Plus, every now and then, work experience can develop into a full-time job and prospective career!
5. Look for apprenticeships
If you already know what you want to do as a career and don’t think you need university qualifications to achieve this then you should consider doing an apprenticeship. You’ll be earning money whilst you do it and cuts out the university fees … a huge added bonus. It’s a proactive choice if you fail your A Levels but still want to move forward with your career.
Usually the process is you would have to apply for a place during the school year as application closing dates vary and can be competitive. But, this gives you more time to think about it and come to the right decision for you. You can find a list of apprenticeships at Gov UK but also try reaching out to companies who you would be interested in working with. A lot of big companies run apprenticeships, too. You could bag yourself a journalism apprenticeship with the BBC or a technical apprenticeship with BMW. It’s also possible to get a degree apprenticeship if you’re after the degree qualification!
6. Do a foundation year
A lot of universities offer their degrees with foundation years. This is an additional year at the start of your course which sits between the skills of A Level and an undergraduate. You will receive the same qualification and funding, but just have to attend university for an additional year.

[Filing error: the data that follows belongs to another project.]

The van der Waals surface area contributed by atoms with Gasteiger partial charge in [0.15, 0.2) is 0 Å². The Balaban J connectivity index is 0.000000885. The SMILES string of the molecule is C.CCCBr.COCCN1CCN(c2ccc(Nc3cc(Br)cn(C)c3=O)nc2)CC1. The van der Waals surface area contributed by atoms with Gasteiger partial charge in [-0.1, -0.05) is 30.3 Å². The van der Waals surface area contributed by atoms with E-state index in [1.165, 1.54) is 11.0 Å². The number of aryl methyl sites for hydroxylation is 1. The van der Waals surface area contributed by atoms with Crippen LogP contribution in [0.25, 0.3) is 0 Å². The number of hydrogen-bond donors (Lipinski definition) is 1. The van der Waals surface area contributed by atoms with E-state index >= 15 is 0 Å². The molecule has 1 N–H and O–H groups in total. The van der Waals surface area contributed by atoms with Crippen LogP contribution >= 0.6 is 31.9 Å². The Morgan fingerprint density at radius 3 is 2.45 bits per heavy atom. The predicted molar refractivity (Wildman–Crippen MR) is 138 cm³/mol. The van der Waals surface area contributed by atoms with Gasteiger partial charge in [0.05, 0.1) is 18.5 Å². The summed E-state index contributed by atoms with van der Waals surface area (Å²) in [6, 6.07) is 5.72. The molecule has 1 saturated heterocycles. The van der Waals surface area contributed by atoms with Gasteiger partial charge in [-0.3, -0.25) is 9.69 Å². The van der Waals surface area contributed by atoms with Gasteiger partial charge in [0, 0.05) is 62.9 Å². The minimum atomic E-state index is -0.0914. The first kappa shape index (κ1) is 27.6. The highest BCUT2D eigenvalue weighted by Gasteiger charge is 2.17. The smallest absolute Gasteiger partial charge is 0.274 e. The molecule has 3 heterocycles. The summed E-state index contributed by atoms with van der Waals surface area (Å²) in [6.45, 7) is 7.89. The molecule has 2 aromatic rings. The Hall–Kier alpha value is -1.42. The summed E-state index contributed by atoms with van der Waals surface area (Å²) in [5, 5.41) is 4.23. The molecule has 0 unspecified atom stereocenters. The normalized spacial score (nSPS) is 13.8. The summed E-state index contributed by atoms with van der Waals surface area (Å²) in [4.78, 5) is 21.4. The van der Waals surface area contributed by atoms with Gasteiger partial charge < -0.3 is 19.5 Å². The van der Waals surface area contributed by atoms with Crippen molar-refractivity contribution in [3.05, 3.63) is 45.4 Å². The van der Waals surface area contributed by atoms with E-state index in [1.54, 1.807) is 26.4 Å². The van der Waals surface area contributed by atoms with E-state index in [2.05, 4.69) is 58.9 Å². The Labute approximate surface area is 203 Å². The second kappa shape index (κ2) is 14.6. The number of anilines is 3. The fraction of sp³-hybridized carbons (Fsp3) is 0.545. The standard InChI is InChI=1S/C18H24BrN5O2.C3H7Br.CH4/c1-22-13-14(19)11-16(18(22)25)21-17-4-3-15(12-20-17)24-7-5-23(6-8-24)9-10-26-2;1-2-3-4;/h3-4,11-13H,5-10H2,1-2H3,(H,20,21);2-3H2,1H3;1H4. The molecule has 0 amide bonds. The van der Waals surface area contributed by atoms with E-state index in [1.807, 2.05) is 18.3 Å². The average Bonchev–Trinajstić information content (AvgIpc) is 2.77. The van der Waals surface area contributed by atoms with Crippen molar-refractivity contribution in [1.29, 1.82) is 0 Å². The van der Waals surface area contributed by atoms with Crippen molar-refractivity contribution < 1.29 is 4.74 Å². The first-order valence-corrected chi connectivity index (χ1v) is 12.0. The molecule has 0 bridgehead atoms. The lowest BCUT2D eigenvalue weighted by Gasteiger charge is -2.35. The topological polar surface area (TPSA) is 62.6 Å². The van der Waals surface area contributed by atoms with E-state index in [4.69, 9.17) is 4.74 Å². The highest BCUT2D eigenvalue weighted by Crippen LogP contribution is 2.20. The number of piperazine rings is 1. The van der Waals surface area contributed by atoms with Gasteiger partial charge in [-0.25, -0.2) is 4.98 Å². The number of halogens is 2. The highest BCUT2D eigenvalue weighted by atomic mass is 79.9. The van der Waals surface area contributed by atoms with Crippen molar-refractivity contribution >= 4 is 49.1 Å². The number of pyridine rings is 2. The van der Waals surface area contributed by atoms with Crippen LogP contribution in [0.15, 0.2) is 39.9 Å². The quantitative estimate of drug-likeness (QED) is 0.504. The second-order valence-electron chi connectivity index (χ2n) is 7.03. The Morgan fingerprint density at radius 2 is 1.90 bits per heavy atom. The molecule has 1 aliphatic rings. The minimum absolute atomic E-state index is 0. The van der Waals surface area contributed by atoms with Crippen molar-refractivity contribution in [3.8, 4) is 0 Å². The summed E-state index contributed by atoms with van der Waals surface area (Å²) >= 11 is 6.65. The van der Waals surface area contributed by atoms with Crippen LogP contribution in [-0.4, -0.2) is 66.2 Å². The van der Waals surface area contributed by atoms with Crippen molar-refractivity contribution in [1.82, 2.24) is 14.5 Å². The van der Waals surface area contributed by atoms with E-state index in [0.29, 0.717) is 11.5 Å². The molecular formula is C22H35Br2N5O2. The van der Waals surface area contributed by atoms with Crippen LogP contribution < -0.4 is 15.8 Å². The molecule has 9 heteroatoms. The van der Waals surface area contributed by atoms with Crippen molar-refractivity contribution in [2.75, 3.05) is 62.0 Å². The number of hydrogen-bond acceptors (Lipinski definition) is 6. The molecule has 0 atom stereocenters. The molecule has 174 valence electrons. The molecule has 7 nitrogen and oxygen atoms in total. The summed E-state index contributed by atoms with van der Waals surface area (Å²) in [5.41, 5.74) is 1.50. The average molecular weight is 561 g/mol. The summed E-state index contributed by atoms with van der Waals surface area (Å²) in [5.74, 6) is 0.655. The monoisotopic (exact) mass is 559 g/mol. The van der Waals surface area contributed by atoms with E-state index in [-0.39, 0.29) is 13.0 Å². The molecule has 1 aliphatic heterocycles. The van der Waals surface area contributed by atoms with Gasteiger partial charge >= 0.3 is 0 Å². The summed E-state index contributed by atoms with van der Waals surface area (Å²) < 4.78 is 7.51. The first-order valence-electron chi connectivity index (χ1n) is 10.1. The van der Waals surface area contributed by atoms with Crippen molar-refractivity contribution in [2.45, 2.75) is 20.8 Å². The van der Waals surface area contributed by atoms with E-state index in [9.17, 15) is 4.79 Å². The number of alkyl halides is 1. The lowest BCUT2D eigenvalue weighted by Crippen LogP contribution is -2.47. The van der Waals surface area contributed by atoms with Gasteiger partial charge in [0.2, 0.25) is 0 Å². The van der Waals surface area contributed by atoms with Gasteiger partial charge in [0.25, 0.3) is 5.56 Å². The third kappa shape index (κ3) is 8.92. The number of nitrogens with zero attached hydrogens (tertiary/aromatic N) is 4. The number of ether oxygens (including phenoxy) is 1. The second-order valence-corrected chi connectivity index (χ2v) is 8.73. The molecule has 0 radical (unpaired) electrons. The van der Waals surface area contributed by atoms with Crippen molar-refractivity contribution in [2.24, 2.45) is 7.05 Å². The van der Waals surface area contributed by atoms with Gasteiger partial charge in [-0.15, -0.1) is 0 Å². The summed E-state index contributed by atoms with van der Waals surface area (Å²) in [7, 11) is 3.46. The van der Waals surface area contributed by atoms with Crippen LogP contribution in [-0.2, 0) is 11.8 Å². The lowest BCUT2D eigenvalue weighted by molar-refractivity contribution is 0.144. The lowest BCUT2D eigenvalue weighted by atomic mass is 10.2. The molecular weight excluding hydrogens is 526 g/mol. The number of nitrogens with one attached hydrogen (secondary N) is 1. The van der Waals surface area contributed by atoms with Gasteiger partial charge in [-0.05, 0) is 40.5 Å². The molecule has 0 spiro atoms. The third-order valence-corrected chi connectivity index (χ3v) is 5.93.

You may be offered these already, but if not, contact your universities and ask.
7. Attend an FE college
Further Education colleges are like the bridge between university and college. Unlike college or sixth form, you are expected to be responsible for your own studies and time, but unlike university, you are usually living at home and the courses are shorter and cheaper.
8. Apply for an Access to HE Diploma
Access to HE Diplomas are for those who have not got the qualifications to go straight into university, or those who have been out of education for some time. They provide a foundation in the knowledge and skills needed for university, and you can opt for a specific subject focus (i.e Access to Law).
Most Access to HE courses are a year long, and some have the option of distance or evening learning if you are working.
9. Do an HND of HNC
An HND is a Higher National Diploma (or a HNC – Higher National Certificate). You can get these qualifications in a wide range of vocational areas. HNCs are Level 4 and take one year to complete full-time, HNDs on the other hand are Level 5 and take two years.
You can use a HND for entry to a 2nd or 3rd year of a degree course, or as a qualification in its own right.
10. Call the results helpline
You can get help with your exam results and next steps through The Exam Results Helpline on UCAS. This is open in August and they give you free advice and guidance if you didn’t get the results you were expecting. Specialists are on hand to give you advice with resits, remarks, clearing and more.
11. Most importantly, don’t panic
It may well seem like the end of the world, but it will be alright! There’s lots of options for further education if that’s what you’re after, or you can just start job searching straight away. We know you’ve tried your best, and that’s what matters!
Good luck with your next steps.. remember you always have another option… you got this!